As more businesses see their employees returning to the office over the next few months, creating a safe and secure workplace is a top priority.
While some employees may have reservations about returning to an in-office workspace, an effective planning process will put the structures in place to mitigate these concerns, and boost employee engagement and confidence.
Here’s our 10 point cheat-sheet to help plan for a Covid-safe, employee-first office reopening
- Create a detailed reopening plan, with built-in flexibility
- Determine who comes back to work when, and create a staggered start schedule
- Formulate clear policies and plans for allowing remote working and hybrid working
- Evaluate workspace sign-in systems, including reception, desks and meeting spaces
- Replace high-touch processes with touchless technologies
- Evaluate screening and contact tracing measures for employees and guests
- Implement safety precautions (disinfect surfaces, promote good hygiene, create walk routes)
- Acknowledge and address employee concerns with transparent communication
- Encourage and enable a culture of employee feedback, to monitor and optimise the new workplace processes and systems going forward
- Create a roll-out plan for an employee wellness programme.
Lets look at these 10 steps in more detail...
# 1. Creating a detailed reopening plan
The best advice is to develop a detailed reopening plan with input from a cross-functional management team. This can include key managers and representatives from HR, IT, operations, internal comms, legal, and payroll teams. This way, you have a team member ready from each department to act fast in the face of changing circumstances.
The plan needs to have flexibility and agility built-in, so possible changing circumstances are anticipated and covered-off.
# 2. Determining who comes back and when
Bringing everyone back at once may not be the most practical solution, in which case planning for a staggered, scheduled return will make the roll-out of your return to workplace plan a smoother process.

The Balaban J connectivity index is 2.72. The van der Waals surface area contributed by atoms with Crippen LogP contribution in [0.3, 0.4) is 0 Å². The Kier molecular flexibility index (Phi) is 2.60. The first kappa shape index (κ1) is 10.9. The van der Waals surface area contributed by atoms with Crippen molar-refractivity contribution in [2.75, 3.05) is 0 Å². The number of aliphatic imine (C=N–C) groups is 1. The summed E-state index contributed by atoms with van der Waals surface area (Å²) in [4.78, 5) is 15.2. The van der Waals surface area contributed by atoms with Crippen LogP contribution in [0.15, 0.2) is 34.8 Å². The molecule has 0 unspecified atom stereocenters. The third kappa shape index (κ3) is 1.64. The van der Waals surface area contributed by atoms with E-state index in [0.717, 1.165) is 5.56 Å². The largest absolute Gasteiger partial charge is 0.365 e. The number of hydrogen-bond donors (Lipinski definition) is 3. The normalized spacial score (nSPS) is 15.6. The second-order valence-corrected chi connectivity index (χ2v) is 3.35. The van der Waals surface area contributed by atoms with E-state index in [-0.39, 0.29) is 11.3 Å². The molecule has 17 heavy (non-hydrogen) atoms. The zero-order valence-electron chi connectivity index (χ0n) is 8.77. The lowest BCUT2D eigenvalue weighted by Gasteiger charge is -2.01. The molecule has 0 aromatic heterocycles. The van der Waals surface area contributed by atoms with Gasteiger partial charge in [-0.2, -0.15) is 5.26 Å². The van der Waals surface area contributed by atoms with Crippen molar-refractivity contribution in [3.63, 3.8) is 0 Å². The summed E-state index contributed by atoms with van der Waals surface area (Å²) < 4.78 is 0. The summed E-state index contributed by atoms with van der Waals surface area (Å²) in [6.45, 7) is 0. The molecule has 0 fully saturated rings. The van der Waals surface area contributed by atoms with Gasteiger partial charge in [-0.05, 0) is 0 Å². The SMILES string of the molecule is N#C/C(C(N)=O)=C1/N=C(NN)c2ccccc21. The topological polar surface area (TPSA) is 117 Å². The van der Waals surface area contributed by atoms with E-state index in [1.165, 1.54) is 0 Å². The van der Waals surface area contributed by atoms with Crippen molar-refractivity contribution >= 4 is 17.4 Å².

Consider which job functions are most easily managed and completed remotely, and those that aren't. For essential job functions, determine if the job requires employees to be onsite every day or on a limited basis.
# 3. Formulating clear policies and plans for allowing remote working and hybrid working
The last 12 months have changed how both employees and employers view the workplace model. While the trend for flexible home and remote working has been on the rise for many years, the last year has moved the dial exponentially.
Your remote-working policies, processes and culture need to be reviewed and updated as a priority, in your return to the workplace plan.
# 4, 5, 6 and 7. Evaluating your systems and tech
Visitor and access management, desk booking and meeting space management, touchless sign-in, pre-booking screening and contact tracing all need to feature to some extent in your plans for workplace reopening. Workspace optimisation platforms such as Space Connect provide technology solutions to these challenges.
# 8. Acknowledging and addressing employee concerns with transparent communication
It’s important your employees are able to express their concerns to your organisation’s leaders. There will be questions you might not have the answer to right away. Clear communication of your plans for reopening is crucial, along with inviting and addressing feedback.
If your employees are concerned about social distancing, let them know what precautions and solutions you’re implementing, to boost employee confidence.
# 9. Encouraging and enabling a culture of employee feedback
The annual staff survey is not going to cut it right now. Introducing more open and agile channels of communication and employee feedback on all the reopening plans and processes – and responding actively to the feedback – will help ensure a smooth return to normal.
# 10. Creating a roll-out plan for an employee wellness programme
From office yoga and meditation to boxercise and desk massages, volunteering to team building and from ‘walking meetings’ to chill-out areas, employee well being covers health, working and social practices and personal growth.
Addressing some or all of these areas with creative and fulfilling initiatives will help build employee engagement, loyalty and productivity.
Find out more
More guidance on support for businesses reopening Covid-securely can be found on the GOV.UK website here.